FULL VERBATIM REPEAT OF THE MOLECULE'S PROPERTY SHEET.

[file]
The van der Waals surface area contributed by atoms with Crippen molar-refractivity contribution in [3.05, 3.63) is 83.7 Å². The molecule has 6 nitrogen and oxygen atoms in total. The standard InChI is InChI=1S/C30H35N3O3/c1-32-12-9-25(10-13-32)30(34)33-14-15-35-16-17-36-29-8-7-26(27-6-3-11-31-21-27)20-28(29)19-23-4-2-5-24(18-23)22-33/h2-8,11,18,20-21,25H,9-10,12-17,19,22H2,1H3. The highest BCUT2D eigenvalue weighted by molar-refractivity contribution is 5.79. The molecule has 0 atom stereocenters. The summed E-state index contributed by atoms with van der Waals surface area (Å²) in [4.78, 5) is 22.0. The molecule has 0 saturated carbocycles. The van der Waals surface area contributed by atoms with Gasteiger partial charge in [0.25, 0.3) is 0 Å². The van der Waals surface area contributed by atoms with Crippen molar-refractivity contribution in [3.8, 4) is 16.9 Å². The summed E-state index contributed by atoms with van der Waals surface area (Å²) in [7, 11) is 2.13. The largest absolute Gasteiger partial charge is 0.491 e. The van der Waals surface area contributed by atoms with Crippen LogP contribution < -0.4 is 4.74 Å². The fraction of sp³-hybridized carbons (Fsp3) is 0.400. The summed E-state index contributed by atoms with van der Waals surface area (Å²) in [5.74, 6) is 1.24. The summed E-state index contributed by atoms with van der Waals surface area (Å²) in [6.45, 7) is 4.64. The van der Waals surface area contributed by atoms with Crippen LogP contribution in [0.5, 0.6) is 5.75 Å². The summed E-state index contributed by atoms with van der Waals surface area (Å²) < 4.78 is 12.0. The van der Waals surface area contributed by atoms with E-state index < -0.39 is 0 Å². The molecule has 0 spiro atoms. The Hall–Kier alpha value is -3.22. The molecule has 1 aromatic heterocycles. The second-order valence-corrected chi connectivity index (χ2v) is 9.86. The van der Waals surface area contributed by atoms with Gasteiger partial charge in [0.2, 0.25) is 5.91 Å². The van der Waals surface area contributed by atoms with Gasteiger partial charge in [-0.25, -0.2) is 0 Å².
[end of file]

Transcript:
The van der Waals surface area contributed by atoms with Crippen molar-refractivity contribution in [3.05, 3.63) is 83.7 Å². The molecule has 6 nitrogen and oxygen atoms in total. The standard InChI is InChI=1S/C30H35N3O3/c1-32-12-9-25(10-13-32)30(34)33-14-15-35-16-17-36-29-8-7-26(27-6-3-11-31-21-27)20-28(29)19-23-4-2-5-24(18-23)22-33/h2-8,11,18,20-21,25H,9-10,12-17,19,22H2,1H3. The highest BCUT2D eigenvalue weighted by molar-refractivity contribution is 5.79. The molecule has 0 atom stereocenters. The summed E-state index contributed by atoms with van der Waals surface area (Å²) in [4.78, 5) is 22.0. The molecule has 0 saturated carbocycles. The van der Waals surface area contributed by atoms with Gasteiger partial charge in [0.25, 0.3) is 0 Å². The van der Waals surface area contributed by atoms with Crippen molar-refractivity contribution in [3.8, 4) is 16.9 Å². The summed E-state index contributed by atoms with van der Waals surface area (Å²) in [7, 11) is 2.13. The largest absolute Gasteiger partial charge is 0.491 e. The van der Waals surface area contributed by atoms with Crippen LogP contribution < -0.4 is 4.74 Å². The fraction of sp³-hybridized carbons (Fsp3) is 0.400. The summed E-state index contributed by atoms with van der Waals surface area (Å²) in [5.74, 6) is 1.24. The summed E-state index contributed by atoms with van der Waals surface area (Å²) in [6.45, 7) is 4.64. The van der Waals surface area contributed by atoms with Crippen LogP contribution in [0.5, 0.6) is 5.75 Å². The summed E-state index contributed by atoms with van der Waals surface area (Å²) < 4.78 is 12.0. The van der Waals surface area contributed by atoms with E-state index < -0.39 is 0 Å². The molecule has 0 spiro atoms. The Hall–Kier alpha value is -3.22. The molecule has 1 aromatic heterocycles. The second-order valence-corrected chi connectivity index (χ2v) is 9.86. The van der Waals surface area contributed by atoms with Gasteiger partial charge in [0.2, 0.25) is 5.91 Å². The van der Waals surface area contributed by atoms with Gasteiger partial charge in [-0.25, -0.2) is 0 Å².